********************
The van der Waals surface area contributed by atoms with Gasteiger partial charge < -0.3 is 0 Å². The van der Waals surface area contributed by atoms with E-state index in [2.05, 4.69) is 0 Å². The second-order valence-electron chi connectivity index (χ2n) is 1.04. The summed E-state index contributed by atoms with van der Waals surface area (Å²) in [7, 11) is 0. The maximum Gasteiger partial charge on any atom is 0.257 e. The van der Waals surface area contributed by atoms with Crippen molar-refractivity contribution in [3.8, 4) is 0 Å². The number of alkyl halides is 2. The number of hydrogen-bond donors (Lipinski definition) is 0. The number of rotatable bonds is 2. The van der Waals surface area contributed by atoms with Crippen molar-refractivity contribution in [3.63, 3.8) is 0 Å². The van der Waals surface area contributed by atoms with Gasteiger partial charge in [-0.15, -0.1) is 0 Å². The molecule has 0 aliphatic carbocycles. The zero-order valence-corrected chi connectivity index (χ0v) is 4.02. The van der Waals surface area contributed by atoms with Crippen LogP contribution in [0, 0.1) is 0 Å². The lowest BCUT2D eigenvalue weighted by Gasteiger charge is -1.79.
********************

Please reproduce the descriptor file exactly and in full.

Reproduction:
The van der Waals surface area contributed by atoms with Gasteiger partial charge < -0.3 is 0 Å². The van der Waals surface area contributed by atoms with E-state index in [2.05, 4.69) is 0 Å². The second-order valence-electron chi connectivity index (χ2n) is 1.04. The summed E-state index contributed by atoms with van der Waals surface area (Å²) in [7, 11) is 0. The maximum Gasteiger partial charge on any atom is 0.257 e. The van der Waals surface area contributed by atoms with Crippen molar-refractivity contribution in [3.8, 4) is 0 Å². The number of alkyl halides is 2. The number of hydrogen-bond donors (Lipinski definition) is 0. The number of rotatable bonds is 2. The van der Waals surface area contributed by atoms with Crippen molar-refractivity contribution in [3.63, 3.8) is 0 Å². The van der Waals surface area contributed by atoms with Gasteiger partial charge in [-0.15, -0.1) is 0 Å². The molecule has 0 aliphatic carbocycles. The zero-order valence-corrected chi connectivity index (χ0v) is 4.02. The van der Waals surface area contributed by atoms with Crippen LogP contribution in [0, 0.1) is 0 Å². The lowest BCUT2D eigenvalue weighted by Gasteiger charge is -1.79.